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The increasing use of custom facial implants and also the expanding popularity of aesthetic injection and skin resurfacing treatments can create some potential adverse interactions. One of the primary benefits of custom facial implants is that their broader surface areas of bone coverage create aesthetic facial enhancements that have never been possible before. These include the frequent use of total jawline, undereye, cheek and forehead implants. These are the same areas in which Botox and synthetic filler injections as well as thermal energy tightening and superficial resurfacing skin procedures are done.

A not uncommon and appropriate question from many custom facial implant patients is whether they can continue to get or undergo for the first time any of these non-surgical treatments. The answer to that question is yes…but with certain caveats. This is best illustrated in the following case example in which an adverse reaction occurred between these two forms of two aesthetic facial procedures.

A male patient who had undergone his 2nd custom forehead-brow bone implant nine months ago. He contacted the office with the acute development of a large forehead swelling which did not appear infectious in origin. It looked like a large ‘spontaneous’ seroma. When about whether he had any recent injections into the forehead, like Botox, he said no.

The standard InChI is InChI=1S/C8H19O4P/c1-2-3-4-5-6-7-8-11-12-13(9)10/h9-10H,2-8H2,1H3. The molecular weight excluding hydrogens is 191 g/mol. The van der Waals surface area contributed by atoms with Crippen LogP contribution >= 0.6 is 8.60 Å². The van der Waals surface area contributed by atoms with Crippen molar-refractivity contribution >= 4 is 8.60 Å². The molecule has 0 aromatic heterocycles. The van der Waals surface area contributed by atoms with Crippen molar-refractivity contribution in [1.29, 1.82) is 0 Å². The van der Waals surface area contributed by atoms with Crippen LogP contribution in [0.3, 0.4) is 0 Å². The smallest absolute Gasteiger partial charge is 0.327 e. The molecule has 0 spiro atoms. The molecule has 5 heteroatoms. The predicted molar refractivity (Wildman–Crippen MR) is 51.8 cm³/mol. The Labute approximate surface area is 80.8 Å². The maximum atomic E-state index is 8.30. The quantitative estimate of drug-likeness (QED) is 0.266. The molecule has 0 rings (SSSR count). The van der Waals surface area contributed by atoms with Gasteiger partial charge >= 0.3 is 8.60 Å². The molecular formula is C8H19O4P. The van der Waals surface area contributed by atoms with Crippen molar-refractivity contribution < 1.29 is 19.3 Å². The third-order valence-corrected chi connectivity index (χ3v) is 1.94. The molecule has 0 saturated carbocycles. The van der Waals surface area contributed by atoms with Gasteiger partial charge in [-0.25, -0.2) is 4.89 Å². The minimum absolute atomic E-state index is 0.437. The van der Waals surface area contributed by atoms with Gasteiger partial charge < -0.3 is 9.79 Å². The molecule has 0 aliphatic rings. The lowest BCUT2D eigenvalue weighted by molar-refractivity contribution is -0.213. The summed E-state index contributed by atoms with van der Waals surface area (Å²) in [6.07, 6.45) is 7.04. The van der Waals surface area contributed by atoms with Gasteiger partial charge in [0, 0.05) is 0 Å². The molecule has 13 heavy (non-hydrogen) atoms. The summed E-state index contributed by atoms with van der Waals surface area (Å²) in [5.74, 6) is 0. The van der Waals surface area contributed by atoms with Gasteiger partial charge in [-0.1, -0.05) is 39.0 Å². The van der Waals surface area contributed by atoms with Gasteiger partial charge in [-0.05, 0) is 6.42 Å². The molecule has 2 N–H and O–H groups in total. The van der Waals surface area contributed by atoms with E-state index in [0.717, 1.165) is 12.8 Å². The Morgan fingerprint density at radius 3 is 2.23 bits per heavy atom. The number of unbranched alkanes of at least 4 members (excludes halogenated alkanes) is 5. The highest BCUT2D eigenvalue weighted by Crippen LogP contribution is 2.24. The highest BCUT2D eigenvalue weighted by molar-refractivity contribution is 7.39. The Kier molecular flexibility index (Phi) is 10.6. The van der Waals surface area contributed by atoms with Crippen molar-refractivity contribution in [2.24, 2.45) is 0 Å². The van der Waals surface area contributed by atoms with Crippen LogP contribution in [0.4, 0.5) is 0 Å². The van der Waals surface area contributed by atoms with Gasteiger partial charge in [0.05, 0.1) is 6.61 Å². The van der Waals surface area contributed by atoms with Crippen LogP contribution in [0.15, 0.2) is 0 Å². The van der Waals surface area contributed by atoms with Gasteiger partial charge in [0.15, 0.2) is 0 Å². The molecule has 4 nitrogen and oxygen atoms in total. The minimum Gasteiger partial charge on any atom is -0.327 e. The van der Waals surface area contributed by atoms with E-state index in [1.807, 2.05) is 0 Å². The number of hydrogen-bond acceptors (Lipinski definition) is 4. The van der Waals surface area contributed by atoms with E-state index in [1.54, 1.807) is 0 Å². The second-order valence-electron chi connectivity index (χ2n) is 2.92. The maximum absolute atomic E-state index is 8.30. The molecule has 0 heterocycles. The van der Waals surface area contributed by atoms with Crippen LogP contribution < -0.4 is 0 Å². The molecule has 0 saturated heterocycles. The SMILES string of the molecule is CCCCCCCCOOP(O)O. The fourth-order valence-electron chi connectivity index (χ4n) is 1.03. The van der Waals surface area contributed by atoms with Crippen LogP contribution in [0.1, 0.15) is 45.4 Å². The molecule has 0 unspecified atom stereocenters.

He was seen in the office where a large serous fluid collection was aspirated. (80ccs) In talking with him then he remembered that he had forehead micro needling one week before the seroma developed. The mystery of the spontaneous seroma now became revealed. (the forehead implant in the picture is there for illustrative purposes, it is not the patient’s forehead implant) The friction/trauma to the overlying forehead skin caused a shearing effect of the deeper capsule over the implant causing it to become active or stimulated to produce fluid. The fluid collection developed in the non-adherent space between the capsule and the implant. 

The most ‘common’ interaction between aesthetic injection treatments and facial implants is infection caused by the placement of a needle directly into the implant. I have seen this to have occurred in cheek implants, standard or custom, about half a dozen times over the past decade. I have not seen a seroma complication from a non-injected facial implant before as has occurred in this case. But it illustrates that one must be cautious with any form of treatment that causes an inflammatory reaction in the tissues overlying an implanted area. This is particularly relevant when the implant covers a large bony surface area. 

Does this mean that one can never have injections or any form of skin rejuvenation treatments done over a custom facial implant…no. But one should tell an injector that an implant does lie underneath and any injections need to be done superficially and not deep. Non-invasive skin treatments should be done more conservatively than usual. This does not apply to superficial skin rejuvenation treatments like chemical peels or laster resurfacing. But thermally based treatments that induce deeper tissue heating or tissue trauma should be done carefully.       

Dr. Barry Eppley

World-Renowned Plastic Surgeon

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